There has probably been no great reform proposed in educational practice or administration in any State in the Nation which has not been subjected to the charge of centralization of power, the usurpation of the people's prerogatives, or the injection of the evil influences of politics. These evil results have not been realized upon the adoption of such reforms. It is not strange therefore that these charges should be made against the Sterling-Reed bill. Such charges were of course expected.

Men in public education administration are on the average men of the same ordinary horse sense that men are who are serving in other fields of administration. Educational leaders in positions of responsibility usually survey their fields and ascertain their official relation to every branch of the work under their supervision. Educational administrators profit by the success or failure of other administrators.

We all know that the United States Steel Corporation is one of the most successful business concerns in the country. It is composed of several constituent companies-20 or more. Does the president of that company usurp the powers and functions of each of these constituent companies or does he throw back upon the authorities of each one of them the power and initiative to operate their companies and produce results? The officials and the experts of the main company offer advice and suggestions but the direct responsibility of the management of each of these constituent companies is placed directly upon the officers of such companies. Wise men who have such responsibility seek advice of those who are having the larger and broader experiences. Such action produces cooperation which promotes efficiency and progress.

A wise executive or administrator will never seek to exercise power or authority arbitrarily. He will seek the cooperation of all interests under his supervision or control. Every educational administrator knows from experience that the greatest asset he can possess is a public sentiment on the part of his constituency which will support progressive school policies. Even where great power may be vested

in a State or Government official it is generally exercised under what may be called a decentralized policy. In other words, official authority may be exercised by the process of devolution. Such processes are never arbitrary.

I assume that any man chosen to a position in the President's Cabinet as a secretary of education would not undertake to inaugurate a policy hostile to the feelings and beliefs of all the educational leaders of the country as well as the sentiment of the public. He would, I take it, respect the traditions and settled policies in education in this country. Without legal authority he would not undertake to offend the American people including the entire teaching profession.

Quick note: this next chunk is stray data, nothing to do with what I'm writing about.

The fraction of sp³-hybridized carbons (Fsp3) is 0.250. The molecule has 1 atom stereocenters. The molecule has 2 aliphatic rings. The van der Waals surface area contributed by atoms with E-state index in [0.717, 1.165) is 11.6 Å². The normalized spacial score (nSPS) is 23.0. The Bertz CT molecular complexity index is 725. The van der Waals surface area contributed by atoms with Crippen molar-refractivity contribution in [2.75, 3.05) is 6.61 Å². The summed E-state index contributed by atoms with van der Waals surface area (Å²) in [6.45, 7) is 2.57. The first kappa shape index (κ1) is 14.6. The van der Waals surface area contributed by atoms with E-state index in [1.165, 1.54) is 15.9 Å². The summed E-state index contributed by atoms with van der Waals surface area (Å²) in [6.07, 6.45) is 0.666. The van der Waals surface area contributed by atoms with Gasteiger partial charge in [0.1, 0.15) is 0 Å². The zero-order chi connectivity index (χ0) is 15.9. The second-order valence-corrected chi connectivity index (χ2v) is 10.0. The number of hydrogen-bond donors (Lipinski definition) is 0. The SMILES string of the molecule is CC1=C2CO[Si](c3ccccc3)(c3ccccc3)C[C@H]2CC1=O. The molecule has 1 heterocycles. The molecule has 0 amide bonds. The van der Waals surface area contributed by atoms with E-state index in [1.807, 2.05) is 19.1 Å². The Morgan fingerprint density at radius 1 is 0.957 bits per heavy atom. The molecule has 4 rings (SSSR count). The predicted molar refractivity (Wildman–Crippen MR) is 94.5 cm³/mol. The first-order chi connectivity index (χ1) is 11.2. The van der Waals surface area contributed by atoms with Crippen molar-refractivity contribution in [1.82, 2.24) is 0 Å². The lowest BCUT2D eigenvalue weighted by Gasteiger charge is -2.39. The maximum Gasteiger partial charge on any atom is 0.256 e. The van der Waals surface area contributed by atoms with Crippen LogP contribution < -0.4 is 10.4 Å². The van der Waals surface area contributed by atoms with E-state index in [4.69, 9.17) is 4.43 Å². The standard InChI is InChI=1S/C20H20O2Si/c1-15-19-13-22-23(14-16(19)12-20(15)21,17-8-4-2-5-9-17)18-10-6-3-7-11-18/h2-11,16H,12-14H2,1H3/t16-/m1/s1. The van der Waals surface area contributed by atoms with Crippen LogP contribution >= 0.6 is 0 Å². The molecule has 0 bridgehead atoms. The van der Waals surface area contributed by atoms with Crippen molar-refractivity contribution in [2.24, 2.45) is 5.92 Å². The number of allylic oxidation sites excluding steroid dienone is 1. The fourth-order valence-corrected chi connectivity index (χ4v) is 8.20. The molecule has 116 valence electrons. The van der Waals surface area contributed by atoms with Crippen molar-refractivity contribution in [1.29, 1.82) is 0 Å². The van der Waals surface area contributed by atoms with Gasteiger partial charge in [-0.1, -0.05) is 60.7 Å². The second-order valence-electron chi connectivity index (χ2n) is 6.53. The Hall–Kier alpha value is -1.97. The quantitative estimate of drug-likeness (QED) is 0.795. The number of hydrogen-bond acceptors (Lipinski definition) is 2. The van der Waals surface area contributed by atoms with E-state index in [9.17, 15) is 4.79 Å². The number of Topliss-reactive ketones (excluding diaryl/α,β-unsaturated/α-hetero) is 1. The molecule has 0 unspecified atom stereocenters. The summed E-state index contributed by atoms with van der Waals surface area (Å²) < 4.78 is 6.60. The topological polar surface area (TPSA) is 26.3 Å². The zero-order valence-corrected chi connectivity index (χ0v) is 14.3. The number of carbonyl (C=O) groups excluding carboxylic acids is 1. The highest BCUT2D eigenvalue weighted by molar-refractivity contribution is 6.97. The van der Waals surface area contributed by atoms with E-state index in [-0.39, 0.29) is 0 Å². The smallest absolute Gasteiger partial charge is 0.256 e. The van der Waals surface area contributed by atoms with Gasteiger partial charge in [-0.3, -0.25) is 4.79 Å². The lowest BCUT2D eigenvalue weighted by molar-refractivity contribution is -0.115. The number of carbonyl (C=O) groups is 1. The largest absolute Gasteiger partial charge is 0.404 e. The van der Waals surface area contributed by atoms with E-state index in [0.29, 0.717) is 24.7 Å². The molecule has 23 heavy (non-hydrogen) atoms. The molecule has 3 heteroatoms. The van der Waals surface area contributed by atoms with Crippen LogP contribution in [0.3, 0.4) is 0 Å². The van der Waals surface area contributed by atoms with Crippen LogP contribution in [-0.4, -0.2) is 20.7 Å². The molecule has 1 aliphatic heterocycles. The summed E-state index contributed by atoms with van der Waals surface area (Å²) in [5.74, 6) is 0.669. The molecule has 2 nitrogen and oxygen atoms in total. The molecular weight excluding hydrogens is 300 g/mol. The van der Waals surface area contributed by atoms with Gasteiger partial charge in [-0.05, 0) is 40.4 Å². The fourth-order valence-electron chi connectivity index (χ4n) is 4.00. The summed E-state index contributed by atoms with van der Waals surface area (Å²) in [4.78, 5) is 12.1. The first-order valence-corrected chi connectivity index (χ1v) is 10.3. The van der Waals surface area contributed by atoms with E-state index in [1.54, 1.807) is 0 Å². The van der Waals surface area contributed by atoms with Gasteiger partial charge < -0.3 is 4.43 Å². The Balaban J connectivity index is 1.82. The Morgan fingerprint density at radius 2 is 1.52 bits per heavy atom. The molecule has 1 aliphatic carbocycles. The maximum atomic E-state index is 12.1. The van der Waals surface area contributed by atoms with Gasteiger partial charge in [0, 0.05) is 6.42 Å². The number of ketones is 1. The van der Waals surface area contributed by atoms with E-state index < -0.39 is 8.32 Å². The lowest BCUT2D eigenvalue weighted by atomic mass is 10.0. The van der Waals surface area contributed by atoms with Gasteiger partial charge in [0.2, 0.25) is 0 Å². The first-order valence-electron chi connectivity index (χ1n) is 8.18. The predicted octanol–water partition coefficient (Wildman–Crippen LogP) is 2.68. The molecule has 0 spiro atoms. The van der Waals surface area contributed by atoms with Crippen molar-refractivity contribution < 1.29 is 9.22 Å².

But assume a person should be chosen in such position who would endeavor to do all these objectionable things, how could he accomplish his purpose! The Sterling-Reed bill does not confer upon the proposed secretary of education power or authority to centralize the direction or supervision of education in the several States. If that officer should enter upon a program to obtain such power, he would immediately have arrayed against him the entire teaching profession of the Nation. The men and women who have been urging the enactment of this bill would be here urging the Congress to oppose such program. The Congress including you men upon this committee could deal with this question if it should ever be raised and brought before you.

There is nowhere in this bill a single line that confers upon the secretary of education power or authority to control in the slightest degree the educational policies of the States. There is nothing in this bill which centralizes power and authority to any extent in the Federal Government. There is nothing in this bill which seeks to standardize education throughout the Nation. Each State continues without interference on the part of the Federal Government to work out its own State programs. There are 48 general plans of education, one in each State under the Sterling-Reed bill. The bill provides, first, that in order that a State may participate in the apportionment of the funds appropriated, it shall maintain a school for a period of 24 weeks. What States in the country do not maintain a school for 24 weeks? There is no State in the country which does not have a school term for that period of time. But suppose there were some States that did not have such terms.

In such case should not the concern and interest of the Nation in education give proper expression to the desirability of each State, providing its future generations with at least 24 weeks of schooling in order that these children might receive that minimum education and training essential to American citizenship? There is no State in the country to-day which does not have a compulsory attendance statute. True, they are more rigidly enforced in some States than in others. In some States they are not properly enforced; but that is a very serious question, and the States ought to see that those laws are enforced. Under the Sterling-Reed bill the enforcement of such laws rests absolutely with the States. If a State expects to receive its proportion of this aid, then that State ought to enforce the compulsory attendance laws.

Mr. BLACK. May I interrupt you at this point?
Doctor FINEGAN. Certainly.

« ForrigeFortsett »